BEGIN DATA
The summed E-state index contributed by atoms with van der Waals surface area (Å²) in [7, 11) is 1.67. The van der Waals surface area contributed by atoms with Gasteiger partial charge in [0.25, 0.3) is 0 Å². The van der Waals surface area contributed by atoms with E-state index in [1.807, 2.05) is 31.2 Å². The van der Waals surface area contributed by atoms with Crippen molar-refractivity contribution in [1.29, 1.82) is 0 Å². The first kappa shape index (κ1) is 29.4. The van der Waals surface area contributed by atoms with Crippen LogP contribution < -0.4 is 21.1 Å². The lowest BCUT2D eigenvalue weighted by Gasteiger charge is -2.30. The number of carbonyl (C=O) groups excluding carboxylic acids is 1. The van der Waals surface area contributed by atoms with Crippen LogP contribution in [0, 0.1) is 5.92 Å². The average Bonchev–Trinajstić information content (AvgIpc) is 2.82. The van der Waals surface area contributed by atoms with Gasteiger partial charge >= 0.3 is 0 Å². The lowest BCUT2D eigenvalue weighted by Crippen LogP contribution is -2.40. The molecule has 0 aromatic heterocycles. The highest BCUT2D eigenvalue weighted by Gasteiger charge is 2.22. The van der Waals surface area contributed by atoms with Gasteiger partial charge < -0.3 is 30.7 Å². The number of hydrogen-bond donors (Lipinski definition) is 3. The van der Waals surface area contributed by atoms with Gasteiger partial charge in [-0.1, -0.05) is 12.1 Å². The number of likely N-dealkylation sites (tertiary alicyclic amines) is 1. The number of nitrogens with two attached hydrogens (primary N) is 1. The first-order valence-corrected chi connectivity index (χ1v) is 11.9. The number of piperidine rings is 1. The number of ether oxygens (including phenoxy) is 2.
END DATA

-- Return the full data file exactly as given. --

The summed E-state index contributed by atoms with van der Waals surface area (Å²) in [7, 11) is 1.67. The van der Waals surface area contributed by atoms with Gasteiger partial charge in [0.25, 0.3) is 0 Å². The van der Waals surface area contributed by atoms with E-state index in [1.807, 2.05) is 31.2 Å². The van der Waals surface area contributed by atoms with Crippen molar-refractivity contribution in [1.29, 1.82) is 0 Å². The first kappa shape index (κ1) is 29.4. The van der Waals surface area contributed by atoms with Crippen LogP contribution < -0.4 is 21.1 Å². The lowest BCUT2D eigenvalue weighted by Gasteiger charge is -2.30. The number of carbonyl (C=O) groups excluding carboxylic acids is 1. The van der Waals surface area contributed by atoms with Crippen LogP contribution in [0, 0.1) is 5.92 Å². The average Bonchev–Trinajstić information content (AvgIpc) is 2.82. The van der Waals surface area contributed by atoms with Gasteiger partial charge >= 0.3 is 0 Å². The lowest BCUT2D eigenvalue weighted by Crippen LogP contribution is -2.40. The molecule has 0 aromatic heterocycles. The highest BCUT2D eigenvalue weighted by Gasteiger charge is 2.22. The van der Waals surface area contributed by atoms with Gasteiger partial charge < -0.3 is 30.7 Å². The number of hydrogen-bond donors (Lipinski definition) is 3. The van der Waals surface area contributed by atoms with Gasteiger partial charge in [-0.1, -0.05) is 12.1 Å². The number of likely N-dealkylation sites (tertiary alicyclic amines) is 1. The number of nitrogens with two attached hydrogens (primary N) is 1. The first-order valence-corrected chi connectivity index (χ1v) is 11.9. The number of piperidine rings is 1. The number of ether oxygens (including phenoxy) is 2.